Cover Story

The Sheik and I

Inside the Globe-Trotting Life of Haute Hotel Designer Jeff Ornstein and J/Brice Design

Though the likelihood of an imminent American strike on Syria receded last week, nerves in the Middle East rattled on.

Hotel designer Jeff Ornstein of global interior design firm J/Brice Design was making final preparations to fly out to Daha, Qatar, to speak at an architecture conference, when on Sept. 9 he received an email alert from Bond Events President Oliver Needs.

“Our security consultants have advised that an attack on Syria could precipitate a ‘lockdown’ of Qatar’s airspace, meaning that our staff and delegates could be stuck in Qatar for some time,” part of the email warned. “There was even mention of attacks on U.S. assets in Qatar.”

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Jeff Ornstein with Sheikh Fahd Alireza

Multiple phone calls from Bond followed, confirming that the conference, originally scheduled for Sept. 14-16, had been postponed until February.

“I can guarantee you that the U.S. is not bombing Syria in the next five days,” Mr. Ornstein assured a Bond representative on the phone—but to no avail.

Three days later, Mr. Ornstein arrived in the Middle East. Admittedly, the Qatari intelligence may have caused a fright for someone unfamiliar with the Middle East, but for Mr. Ornstein the scenario was no cause for alarm. In fact, cancelling the trip never crossed his mind.

“I just booked my flight to Qatar,” Mr. Ornstein told The Commercial Observer from a Dubai hotel room on Thursday, just hours after stepping off a plane.

He had already planned a full week of Mideast travels around the conference before it was called off. His business dealings would begin in Dubai, regarded as a business mecca in the region, followed by a trip to Qatar and finally Saudi Arabia.

“You need to show up and constantly show face time,” he said of doing business in the Middle East.

Besides, Mideast unrest was nothing new. Mr. Ornstein, who broke into the region roughly a decade ago, has spent years living off-and-on in the region, living and working in the shadows of dozens of riots and power struggles.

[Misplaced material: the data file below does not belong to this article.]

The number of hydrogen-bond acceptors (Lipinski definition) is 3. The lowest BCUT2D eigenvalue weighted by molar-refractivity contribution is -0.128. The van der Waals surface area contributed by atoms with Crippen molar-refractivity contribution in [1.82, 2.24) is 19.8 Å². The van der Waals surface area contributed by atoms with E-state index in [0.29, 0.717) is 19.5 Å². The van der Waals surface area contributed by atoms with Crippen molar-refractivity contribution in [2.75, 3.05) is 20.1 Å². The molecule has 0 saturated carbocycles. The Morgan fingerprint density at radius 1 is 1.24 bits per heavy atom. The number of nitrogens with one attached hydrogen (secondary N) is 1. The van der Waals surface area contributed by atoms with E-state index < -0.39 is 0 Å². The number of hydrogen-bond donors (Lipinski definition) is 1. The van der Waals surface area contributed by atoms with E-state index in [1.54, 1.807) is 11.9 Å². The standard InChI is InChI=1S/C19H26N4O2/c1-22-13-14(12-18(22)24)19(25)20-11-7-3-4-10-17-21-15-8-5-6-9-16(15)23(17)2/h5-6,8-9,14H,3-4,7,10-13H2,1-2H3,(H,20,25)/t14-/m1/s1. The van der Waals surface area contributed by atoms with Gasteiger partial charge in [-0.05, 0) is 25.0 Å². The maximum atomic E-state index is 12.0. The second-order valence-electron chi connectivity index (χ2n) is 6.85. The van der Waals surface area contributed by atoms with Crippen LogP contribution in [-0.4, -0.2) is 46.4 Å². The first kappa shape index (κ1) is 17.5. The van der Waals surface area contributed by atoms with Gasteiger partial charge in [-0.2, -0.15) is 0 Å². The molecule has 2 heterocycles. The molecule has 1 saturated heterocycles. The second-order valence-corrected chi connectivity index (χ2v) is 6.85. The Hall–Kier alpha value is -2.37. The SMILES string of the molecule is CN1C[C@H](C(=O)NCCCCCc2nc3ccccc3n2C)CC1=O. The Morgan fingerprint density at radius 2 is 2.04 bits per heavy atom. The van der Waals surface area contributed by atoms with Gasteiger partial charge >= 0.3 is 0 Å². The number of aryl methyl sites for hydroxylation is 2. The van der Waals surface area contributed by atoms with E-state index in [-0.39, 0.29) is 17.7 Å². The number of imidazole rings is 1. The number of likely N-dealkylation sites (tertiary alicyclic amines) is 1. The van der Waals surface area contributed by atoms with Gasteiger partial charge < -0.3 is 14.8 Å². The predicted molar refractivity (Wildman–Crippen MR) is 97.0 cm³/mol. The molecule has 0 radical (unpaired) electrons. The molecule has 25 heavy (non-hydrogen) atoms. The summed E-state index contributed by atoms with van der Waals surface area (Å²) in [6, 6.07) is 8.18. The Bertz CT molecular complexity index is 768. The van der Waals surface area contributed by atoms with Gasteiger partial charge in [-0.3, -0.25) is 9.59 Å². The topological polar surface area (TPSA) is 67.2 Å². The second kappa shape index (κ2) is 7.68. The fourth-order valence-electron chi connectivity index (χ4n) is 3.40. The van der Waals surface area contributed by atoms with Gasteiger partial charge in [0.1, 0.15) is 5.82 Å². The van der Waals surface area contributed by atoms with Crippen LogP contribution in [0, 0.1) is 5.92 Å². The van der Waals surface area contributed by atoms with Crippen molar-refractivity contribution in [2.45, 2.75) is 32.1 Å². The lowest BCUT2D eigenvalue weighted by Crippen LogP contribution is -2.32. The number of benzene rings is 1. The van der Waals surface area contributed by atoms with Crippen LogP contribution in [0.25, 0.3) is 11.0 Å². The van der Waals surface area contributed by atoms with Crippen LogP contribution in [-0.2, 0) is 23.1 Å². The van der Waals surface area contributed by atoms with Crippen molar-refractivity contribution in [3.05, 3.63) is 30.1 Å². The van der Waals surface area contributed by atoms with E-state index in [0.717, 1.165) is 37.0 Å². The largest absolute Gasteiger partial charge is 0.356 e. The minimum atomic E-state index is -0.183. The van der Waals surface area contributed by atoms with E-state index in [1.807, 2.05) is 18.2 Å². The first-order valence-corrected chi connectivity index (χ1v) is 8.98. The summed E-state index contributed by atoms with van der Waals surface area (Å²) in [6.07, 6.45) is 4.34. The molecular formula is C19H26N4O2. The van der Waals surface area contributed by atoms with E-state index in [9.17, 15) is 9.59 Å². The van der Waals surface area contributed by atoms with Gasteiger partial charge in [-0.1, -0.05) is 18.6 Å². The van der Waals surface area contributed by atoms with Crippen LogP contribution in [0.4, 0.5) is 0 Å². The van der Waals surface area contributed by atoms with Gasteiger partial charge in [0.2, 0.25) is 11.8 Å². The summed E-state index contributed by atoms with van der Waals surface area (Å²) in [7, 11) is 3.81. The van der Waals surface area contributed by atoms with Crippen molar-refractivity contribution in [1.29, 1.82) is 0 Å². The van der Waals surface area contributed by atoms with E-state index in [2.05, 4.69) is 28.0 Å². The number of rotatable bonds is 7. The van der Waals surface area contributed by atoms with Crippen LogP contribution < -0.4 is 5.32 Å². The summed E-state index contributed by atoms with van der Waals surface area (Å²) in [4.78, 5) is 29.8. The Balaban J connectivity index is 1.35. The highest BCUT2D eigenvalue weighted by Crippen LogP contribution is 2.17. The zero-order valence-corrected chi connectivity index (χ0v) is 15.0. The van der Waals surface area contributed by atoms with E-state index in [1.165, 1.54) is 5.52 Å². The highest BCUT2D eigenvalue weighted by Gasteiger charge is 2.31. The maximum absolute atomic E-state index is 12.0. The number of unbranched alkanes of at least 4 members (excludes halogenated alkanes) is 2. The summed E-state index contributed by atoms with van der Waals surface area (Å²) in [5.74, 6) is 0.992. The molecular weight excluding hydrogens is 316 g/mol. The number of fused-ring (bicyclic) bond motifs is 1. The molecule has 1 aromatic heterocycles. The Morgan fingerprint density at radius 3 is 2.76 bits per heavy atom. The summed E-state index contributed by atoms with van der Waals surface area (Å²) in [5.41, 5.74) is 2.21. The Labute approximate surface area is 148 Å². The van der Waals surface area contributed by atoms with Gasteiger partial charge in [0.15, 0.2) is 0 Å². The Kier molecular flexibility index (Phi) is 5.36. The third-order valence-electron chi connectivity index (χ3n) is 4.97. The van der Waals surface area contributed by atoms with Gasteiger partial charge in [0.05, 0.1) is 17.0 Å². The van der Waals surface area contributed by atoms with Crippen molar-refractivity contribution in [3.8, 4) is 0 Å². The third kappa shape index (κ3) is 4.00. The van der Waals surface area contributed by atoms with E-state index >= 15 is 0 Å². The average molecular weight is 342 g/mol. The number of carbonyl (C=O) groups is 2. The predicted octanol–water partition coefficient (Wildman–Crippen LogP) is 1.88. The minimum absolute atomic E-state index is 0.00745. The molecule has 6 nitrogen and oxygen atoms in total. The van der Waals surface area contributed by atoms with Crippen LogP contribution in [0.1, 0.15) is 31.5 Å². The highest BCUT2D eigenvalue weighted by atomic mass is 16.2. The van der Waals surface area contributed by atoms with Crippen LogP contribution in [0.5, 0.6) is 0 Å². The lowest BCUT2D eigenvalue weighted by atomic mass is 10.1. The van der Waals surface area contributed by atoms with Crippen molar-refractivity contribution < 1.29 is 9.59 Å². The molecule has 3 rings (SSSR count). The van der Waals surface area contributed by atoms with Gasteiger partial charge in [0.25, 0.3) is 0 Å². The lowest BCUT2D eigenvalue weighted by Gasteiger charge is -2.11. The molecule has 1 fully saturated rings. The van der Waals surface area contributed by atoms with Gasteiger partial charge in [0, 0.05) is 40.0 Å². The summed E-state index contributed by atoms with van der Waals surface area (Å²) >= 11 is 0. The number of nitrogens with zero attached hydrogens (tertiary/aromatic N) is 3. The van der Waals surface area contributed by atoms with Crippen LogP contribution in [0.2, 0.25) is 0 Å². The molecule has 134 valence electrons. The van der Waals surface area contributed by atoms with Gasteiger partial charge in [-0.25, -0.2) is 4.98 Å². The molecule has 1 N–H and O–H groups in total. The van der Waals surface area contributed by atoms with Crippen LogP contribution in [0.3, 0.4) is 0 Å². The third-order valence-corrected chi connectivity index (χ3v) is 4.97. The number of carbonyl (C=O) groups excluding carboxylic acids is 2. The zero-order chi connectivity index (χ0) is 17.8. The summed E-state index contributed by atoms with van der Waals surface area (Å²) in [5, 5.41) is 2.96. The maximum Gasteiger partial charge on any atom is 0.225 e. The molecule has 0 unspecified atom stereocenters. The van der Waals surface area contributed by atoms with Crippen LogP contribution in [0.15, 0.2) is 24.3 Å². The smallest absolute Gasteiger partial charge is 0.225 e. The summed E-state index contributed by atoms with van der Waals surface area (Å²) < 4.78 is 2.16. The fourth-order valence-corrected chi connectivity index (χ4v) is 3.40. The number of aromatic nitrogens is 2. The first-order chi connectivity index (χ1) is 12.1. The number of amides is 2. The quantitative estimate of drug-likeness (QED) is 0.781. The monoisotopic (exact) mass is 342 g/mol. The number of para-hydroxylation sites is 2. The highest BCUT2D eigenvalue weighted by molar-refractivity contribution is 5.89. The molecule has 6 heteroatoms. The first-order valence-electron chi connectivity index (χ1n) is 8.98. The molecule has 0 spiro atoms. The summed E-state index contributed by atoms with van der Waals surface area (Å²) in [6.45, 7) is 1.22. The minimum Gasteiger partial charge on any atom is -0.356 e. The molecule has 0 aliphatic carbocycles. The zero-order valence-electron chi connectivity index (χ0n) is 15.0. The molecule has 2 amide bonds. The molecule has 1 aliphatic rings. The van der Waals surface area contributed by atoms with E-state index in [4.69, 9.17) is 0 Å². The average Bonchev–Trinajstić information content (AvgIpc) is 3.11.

He was in Egypt when the controversial video depicting Mohammad, “Innocence of Muslims,” caused uproar last September, when 30 were killed in March during a riot associated with a sentencing of supporters of a local soccer team and when former Egyptian president Hosni Mubarak was jailed this summer.

He took precautions, steering clear of Tahrir Square, taking local cabs, dressing in modest attire and taking other steps to “not to look like an American,” but 10 years designing hotels in the region comes with a certain comfort level too.

“I don’t feel particularly threatened here, and I know if there was ever any trouble that my sheiks would call and send for me,” he said. “It’s a very long process to be trusted. But once they give it to you, they really embrace you, almost as if you are a family member.”

Mr. Ornstein, whose firm has designed more than 200 hotel and restaurant interiors, as well as a diverse portfolio of corporate and residential interiors, works with big names like Hilton, Marriott International, Trump and Starwood.

But international projects have more recently become a staple, having completed projects at the Al Khaleej Palace and Admiral Plaza Hotel in Dubai, the Grand Heritage Hotel & Spa in Doha, Qatar and the Al Khobar Hotel and Towers in Saudi Arabia, to name a few.

J/Brice’s latest project abroad is the new 1,200-room, $160 million Royal Tulip Hotel in Alexandria, Egypt, which overlooks the Mediterranean. The Tulip is owned by the nation’s Department of Defense, which specializes in luxury and mid-range hotel and resort developments. The army, the largest employer in the country, owns and controls many of its staples, as well as most of its hotels.

Mr. Ornstein reported directly to General Abdul al-Sisi, the Egyptian defense minister and Armed Forces chief, whose legions deposed President Mohamed Morsi.

“Morsi was supposed to be coming, and then, about six days before the grand opening, the president was disinvited,” Mr. Ornstein said. “They said, ‘We don’t want him here. We think there’s going to be a march on June 30, and there will probably be a regime change.’”

“I was really looking forward to meeting him,” he added. “I even posted about it on my Facebook.”

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